The Washington PostDemocracy Dies in Darkness

Opinion Solitary confinement is torture. U.S. prisons should stop using it.

A sign reads "HELP" in a cell window, as seen during a tour by state officials at Holman Correctional Facility in Atmore, Ala., in 2019. (Kim Chandler/AP)

Imagine spending most of the day locked in a small windowless room. There is little to no natural light, no meaningful human interaction and nothing to break the monotony of being alone. No wonder Nelson Mandela described solitary confinement as “the most forbidding aspect of prison life.” This grotesque practice is a form of torture — one that is too common in the United States.

Thankfully, that might be changing. A new survey from the Correctional Leaders Association and Yale Law School’s Arthur Liman Center for Public Interest Law found that solitary confinement — which it defined as holding a person in isolation for at least 22 hours per day for 15 days or longer — is being used far less in U.S. prisons. Extrapolating from data from 34 states and the Federal Bureau of Prisons, the report estimates that between 41,000 and 48,000 people in prisons were subject to this treatment in the summer of 2021. In 2014, when organizations first conducted the survey, that estimate was 80,000 to 100,000.

That thousands fewer people have to endure these conditions each year is something to be celebrated. Solitary confinement causes terrible psychological trauma and leads to increased risk of depression, anxiety and psychosis. Thanks to persistent work from advocates and survivors, more Americans are aware of its harms: A 2021 poll by the University of Maryland’s Program for Public Consultation found that 5 in 6 voters believe solitary confinement should be greatly restricted. This sentiment no doubt played a role in curtailing use of this cruel and unusual punishment.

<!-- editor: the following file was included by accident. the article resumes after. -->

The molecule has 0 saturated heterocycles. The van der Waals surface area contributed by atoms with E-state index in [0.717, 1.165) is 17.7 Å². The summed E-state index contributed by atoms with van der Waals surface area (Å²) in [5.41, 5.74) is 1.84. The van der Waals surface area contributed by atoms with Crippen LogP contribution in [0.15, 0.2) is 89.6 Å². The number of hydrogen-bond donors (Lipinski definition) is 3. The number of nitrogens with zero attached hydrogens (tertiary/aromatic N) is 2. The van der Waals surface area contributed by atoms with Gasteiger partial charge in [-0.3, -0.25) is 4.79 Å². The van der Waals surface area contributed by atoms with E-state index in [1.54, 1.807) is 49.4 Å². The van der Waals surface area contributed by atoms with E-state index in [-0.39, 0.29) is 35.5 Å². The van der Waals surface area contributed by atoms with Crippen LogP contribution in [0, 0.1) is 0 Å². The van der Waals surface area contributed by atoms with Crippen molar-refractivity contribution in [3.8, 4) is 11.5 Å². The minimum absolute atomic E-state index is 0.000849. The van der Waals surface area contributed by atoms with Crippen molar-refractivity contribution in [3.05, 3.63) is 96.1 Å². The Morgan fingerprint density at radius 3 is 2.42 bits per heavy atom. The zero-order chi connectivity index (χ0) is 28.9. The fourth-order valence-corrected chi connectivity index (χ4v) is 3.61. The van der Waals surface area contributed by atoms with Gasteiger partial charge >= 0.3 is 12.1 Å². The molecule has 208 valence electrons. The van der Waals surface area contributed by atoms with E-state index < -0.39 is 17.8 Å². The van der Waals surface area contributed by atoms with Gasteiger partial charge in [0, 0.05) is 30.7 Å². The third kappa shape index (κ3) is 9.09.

Yet too many Americans are still held in “restricted” or “segregated” housing. According to the report, nearly a quarter of those in solitary confinement had been kept in isolation for more than a year. Black women are disproportionately placed in these settings. And while conditions vary by prison and system, many intolerable practices continue; for example, 10 jurisdictions reported that lights remained on in these cells overnight. Such rules further dehumanize people.

Since 2018, more than 25 states have introduced legislation to restrict the use of solitary confinement. New York’s Halt Act, which came into effect in April, prohibits “segregated confinement” (for more than 17 hours a day) for people with disabilities and those younger than 21 or older than 55. It also limits the duration people can be held in isolation. Connecticut and Colorado have enacted recent measures, and a bill in California passed the state legislature last week.

This progress is encouraging but piecemeal — and would benefit from federal leadership. As a presidential candidate, Joe Biden promised to end “the practice of solitary confinement, with very limited exceptions.” That is the right goal; there are cases in which physical separation is necessary to ensure a prisoner’s safety, for example. But this should be a rare last resort, and in conditions that limit, rather than enhance, the toll of isolation.

In May, Mr. Biden directed Attorney General Merrick Garland to produce a report on the Justice Department’s policies to ensure “restrictive housing in Federal detention facilities is used rarely, applied fairly, and subject to reasonable constraints.” That should only be the first step in a broader push to drastically scale back this inhumane practice.

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